The Stirling proposal, on the other hand, did not impose a new abstract order. Yet it too created an insider’s comment on London and the global space that was being defined in the City during the thrust of neoliberalism launched by Thatcherism. Today, Number One Poultry remains as a memorial to the city understood as a space devoted to the commercialisation of every sphere of life, the city as a variation on a theme park (as described by Michael Sorkin in the early 1990s), summed up by Stirling in an Italian-style roof garden and an Egyptian tower that accentuate the historical conservatism of modern London.
So these are two schemes that alternately demonstrate how difficult it is for architecture to be non-political. Or at least this is the main message of the RIBA show, which explicitly diminishes indulgence in the dichotomy of style between the projects. In another video, shown parallel to the architectural defence of Mies by the above-mentioned Cook, Rogers, Summerson, Lasdun and Lubetkin, we see the public walking in the City stopped to answer the question: Are you aware of the debate regarding what is going to be built here? Invariably, the answer is no.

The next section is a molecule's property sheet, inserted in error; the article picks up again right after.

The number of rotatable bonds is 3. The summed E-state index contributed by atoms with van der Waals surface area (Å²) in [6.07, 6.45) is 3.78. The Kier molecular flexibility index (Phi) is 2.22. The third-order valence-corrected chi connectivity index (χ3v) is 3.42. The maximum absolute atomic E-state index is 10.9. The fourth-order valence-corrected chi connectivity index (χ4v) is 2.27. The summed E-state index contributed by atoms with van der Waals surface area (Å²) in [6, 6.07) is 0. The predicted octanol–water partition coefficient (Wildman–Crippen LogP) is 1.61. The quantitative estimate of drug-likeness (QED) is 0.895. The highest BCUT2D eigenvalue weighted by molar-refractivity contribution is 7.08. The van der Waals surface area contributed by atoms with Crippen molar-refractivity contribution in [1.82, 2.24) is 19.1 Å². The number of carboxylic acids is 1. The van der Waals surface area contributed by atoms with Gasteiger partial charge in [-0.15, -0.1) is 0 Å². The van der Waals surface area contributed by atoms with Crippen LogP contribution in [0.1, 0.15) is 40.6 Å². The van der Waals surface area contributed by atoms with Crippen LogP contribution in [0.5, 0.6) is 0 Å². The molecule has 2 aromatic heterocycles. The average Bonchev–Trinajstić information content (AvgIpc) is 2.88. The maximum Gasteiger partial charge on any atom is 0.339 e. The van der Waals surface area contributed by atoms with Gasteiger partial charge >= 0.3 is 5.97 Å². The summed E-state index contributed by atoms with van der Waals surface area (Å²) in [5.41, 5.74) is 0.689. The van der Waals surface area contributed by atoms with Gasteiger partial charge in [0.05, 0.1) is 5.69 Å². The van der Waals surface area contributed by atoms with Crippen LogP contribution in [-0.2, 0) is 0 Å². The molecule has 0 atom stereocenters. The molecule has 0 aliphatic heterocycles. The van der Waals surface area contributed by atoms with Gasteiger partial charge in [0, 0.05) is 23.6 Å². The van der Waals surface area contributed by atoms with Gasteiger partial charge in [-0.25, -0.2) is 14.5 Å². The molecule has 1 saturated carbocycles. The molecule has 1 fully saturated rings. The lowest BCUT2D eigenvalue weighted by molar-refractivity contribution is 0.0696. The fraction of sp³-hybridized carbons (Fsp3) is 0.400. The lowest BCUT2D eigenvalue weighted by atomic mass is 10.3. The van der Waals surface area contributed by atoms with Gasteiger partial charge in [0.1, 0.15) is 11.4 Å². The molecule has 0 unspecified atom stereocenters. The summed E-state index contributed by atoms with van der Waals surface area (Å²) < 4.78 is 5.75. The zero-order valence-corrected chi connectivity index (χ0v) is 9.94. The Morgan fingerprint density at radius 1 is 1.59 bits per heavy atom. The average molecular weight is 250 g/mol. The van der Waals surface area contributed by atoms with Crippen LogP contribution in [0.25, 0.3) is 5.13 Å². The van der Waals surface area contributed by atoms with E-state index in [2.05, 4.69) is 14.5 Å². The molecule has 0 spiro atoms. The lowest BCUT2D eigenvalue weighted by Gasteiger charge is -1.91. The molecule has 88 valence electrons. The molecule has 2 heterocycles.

The attempt to rouse a diffuse awareness of the political value of urban space unites the RIBA’s “Circling the Square” to a series of similar recent efforts. To name two: the symposium “Is Architecture Political?” at the Architectural Association, and the “political compass” of contemporary architecture published by Alejandro Zaera-Polo and rapidly circulated on social media. The no’s of the street people seem to confirm that inevitably, architecture is experienced in a state of distraction, as Walter Benjamin famously observed. The RIBA works out a threefold re-staging of the process toward architecture – the reconstruction of the process to Mansion House Square in the 1970s and ‘80s; the one accomplished by Number One Poultry in the 1980s (more en passant); and the “process” organised as a collateral event of the exhibition, where the two architectural parties of Mies and Stirling are compared. One question lingers: Is there real politics to architecture, or only power?